The All Blacks want this consecutive victories record. Really want it. There's plenty of reasons why, but none driving them harder than their desire to make a definitive statement about their place in history.

This All Blacks team loves the opportunity to create legacy. That's what drove them between 2012 and 2015 - their desire to become the most dominant team in history, a goal they felt they would achieve if they became the first team to record a perfect season and win back-to-back World Cups.

They wanted to collect the consecutive victories record along the way, too, but when they drew with the Wallabies first in 2012 and then again in 2014, they blew their chance.

On Saturday they can achieve what they have previously failed to do and own another record. Having a tangible footprint matters. Obviously it matters because the team have spent time talking and thinking about it.


That much was revealed by Sam Cane when he said that there have been more than 5000 tests between Tier One nations and no side has ever managed to win 18 on the trot.

That's not a statistic he stumbled upon, it is one that would have been given to the players by management in their efforts to put the enormity of the opportunity into context. Management want the players excited by the goal - they want them to embrace and not fear the pressure that comes with big tests.

Throughout the last World Cup the players talked of walking towards the pressure. It worked well for them. They accepted that as holders and favourites they were the team carrying the heaviest burden of expectation.

There was no point in pretending otherwise or trotting out cliches about each fixture being just another game. They instead talked about their love of big challenges and their belief that it brought the best out of them.

This is the mindset they are adopting again and using the sense of occasion to fuel them mentally and emotionally to collect a record that will come with added benefits.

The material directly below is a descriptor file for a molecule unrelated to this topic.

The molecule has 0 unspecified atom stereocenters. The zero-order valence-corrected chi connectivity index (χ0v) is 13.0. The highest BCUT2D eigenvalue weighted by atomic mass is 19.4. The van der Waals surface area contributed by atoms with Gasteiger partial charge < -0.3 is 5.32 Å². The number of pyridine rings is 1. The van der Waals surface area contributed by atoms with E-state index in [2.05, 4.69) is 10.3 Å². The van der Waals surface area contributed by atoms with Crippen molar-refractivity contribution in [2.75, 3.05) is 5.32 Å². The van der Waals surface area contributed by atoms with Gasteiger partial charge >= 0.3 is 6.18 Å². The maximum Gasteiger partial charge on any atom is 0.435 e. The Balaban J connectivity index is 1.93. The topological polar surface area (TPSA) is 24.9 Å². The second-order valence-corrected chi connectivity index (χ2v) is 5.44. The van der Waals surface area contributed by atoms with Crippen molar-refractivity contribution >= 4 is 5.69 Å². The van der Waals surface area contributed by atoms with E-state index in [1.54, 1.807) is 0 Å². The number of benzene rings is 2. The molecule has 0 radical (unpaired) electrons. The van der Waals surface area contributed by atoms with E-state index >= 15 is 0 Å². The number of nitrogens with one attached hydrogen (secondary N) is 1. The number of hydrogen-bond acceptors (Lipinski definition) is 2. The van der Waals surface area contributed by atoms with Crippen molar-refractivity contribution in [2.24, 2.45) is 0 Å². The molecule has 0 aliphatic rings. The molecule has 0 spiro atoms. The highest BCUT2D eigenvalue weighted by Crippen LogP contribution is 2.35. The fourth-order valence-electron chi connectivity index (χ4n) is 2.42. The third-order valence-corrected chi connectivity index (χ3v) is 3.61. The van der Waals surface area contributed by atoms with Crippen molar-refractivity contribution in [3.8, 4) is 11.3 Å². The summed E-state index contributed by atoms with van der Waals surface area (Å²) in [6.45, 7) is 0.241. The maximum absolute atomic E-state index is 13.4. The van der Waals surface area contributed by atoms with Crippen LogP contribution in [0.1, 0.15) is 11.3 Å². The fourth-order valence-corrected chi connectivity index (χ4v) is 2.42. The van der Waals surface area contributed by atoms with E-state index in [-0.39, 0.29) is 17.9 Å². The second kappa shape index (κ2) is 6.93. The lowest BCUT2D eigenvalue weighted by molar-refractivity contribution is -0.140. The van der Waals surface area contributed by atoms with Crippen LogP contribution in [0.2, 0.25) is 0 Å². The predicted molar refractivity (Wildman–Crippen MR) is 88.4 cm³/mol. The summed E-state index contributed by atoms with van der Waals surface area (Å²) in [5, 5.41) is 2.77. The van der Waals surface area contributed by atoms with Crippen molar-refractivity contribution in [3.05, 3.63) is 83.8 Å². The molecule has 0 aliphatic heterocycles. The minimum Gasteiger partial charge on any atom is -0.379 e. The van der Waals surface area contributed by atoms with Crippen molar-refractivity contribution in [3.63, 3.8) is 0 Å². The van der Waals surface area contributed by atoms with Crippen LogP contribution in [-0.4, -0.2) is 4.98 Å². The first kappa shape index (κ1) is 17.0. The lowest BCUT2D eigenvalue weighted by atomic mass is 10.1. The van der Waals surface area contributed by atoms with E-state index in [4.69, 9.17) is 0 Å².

If the All Blacks can win at Eden Park it will keep them in track to record another perfect season. With games against Ireland twice, Italy and France, they have the opportunity to repeat what they did in 2013 and go through a calendar year without suffering a defeat.

Without dismissing the quality of any of the Northern teams, of the five tests remaining this year, the one against the Wallabies presents as the toughest and probably the biggest impediment to New Zealand's perfect season aspirations.

Not to be diminished either is the pride that will come if the All Blacks can sweep the Bledisloe series 3-0. The relationship between the two sides is tense and difficult.

The last game they played was marred by endless niggle and mini flare-ups, while the respective coaches traded verbal blows. Australia would love nothing more than to rain on New Zealand's parade as they have twice before, while the All Blacks will never tire of feeling the joy that comes with beating the Wallabies.

As former captain Richie McCaw revealed this week, he hated losing to the Wallabies, ranking it as the worst possible experience any All Black could suffer. New captain Kieran Read is unlikely to feel differently and the extreme pain of losing to the Wallabies would be magnified if it happens this week as it would kill the world record, destroy the perfect season and end a 22-year unbeaten run at Eden Park.